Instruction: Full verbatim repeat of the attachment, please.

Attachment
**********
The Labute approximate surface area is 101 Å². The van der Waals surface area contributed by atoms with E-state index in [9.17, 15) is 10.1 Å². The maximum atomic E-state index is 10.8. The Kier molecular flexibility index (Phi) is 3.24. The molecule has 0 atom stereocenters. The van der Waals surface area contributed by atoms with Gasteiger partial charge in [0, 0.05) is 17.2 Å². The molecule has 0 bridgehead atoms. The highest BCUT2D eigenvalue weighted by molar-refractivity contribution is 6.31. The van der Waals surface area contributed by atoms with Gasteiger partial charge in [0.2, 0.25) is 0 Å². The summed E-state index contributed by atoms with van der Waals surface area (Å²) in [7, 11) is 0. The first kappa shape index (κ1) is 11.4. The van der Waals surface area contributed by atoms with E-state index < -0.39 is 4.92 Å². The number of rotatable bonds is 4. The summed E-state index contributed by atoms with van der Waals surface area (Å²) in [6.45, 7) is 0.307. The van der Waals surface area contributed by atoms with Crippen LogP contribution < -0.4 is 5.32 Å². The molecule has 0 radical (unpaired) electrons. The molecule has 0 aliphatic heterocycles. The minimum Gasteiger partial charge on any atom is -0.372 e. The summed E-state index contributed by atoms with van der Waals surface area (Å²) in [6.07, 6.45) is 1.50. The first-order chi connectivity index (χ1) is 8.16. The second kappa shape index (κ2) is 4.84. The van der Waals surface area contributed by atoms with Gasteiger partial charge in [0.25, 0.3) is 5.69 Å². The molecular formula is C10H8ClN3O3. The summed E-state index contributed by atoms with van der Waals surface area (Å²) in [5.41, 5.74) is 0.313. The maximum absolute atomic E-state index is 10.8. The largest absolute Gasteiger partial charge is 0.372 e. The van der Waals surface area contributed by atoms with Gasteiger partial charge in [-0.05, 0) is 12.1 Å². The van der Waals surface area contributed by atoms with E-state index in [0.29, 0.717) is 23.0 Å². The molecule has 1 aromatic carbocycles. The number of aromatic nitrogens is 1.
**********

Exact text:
The Labute approximate surface area is 101 Å². The van der Waals surface area contributed by atoms with E-state index in [9.17, 15) is 10.1 Å². The maximum atomic E-state index is 10.8. The Kier molecular flexibility index (Phi) is 3.24. The molecule has 0 atom stereocenters. The van der Waals surface area contributed by atoms with Gasteiger partial charge in [0, 0.05) is 17.2 Å². The molecule has 0 bridgehead atoms. The highest BCUT2D eigenvalue weighted by molar-refractivity contribution is 6.31. The van der Waals surface area contributed by atoms with Gasteiger partial charge in [0.2, 0.25) is 0 Å². The summed E-state index contributed by atoms with van der Waals surface area (Å²) in [7, 11) is 0. The first kappa shape index (κ1) is 11.4. The van der Waals surface area contributed by atoms with E-state index < -0.39 is 4.92 Å². The number of rotatable bonds is 4. The summed E-state index contributed by atoms with van der Waals surface area (Å²) in [6.45, 7) is 0.307. The van der Waals surface area contributed by atoms with Crippen LogP contribution < -0.4 is 5.32 Å². The molecule has 0 radical (unpaired) electrons. The molecule has 0 aliphatic heterocycles. The minimum Gasteiger partial charge on any atom is -0.372 e. The summed E-state index contributed by atoms with van der Waals surface area (Å²) in [6.07, 6.45) is 1.50. The first-order chi connectivity index (χ1) is 8.16. The second kappa shape index (κ2) is 4.84. The van der Waals surface area contributed by atoms with Gasteiger partial charge in [0.25, 0.3) is 5.69 Å². The molecular formula is C10H8ClN3O3. The summed E-state index contributed by atoms with van der Waals surface area (Å²) in [5.41, 5.74) is 0.313. The maximum absolute atomic E-state index is 10.8. The largest absolute Gasteiger partial charge is 0.372 e. The van der Waals surface area contributed by atoms with Gasteiger partial charge in [-0.05, 0) is 12.1 Å². The van der Waals surface area contributed by atoms with E-state index in [0.29, 0.717) is 23.0 Å². The molecule has 1 aromatic carbocycles. The number of aromatic nitrogens is 1.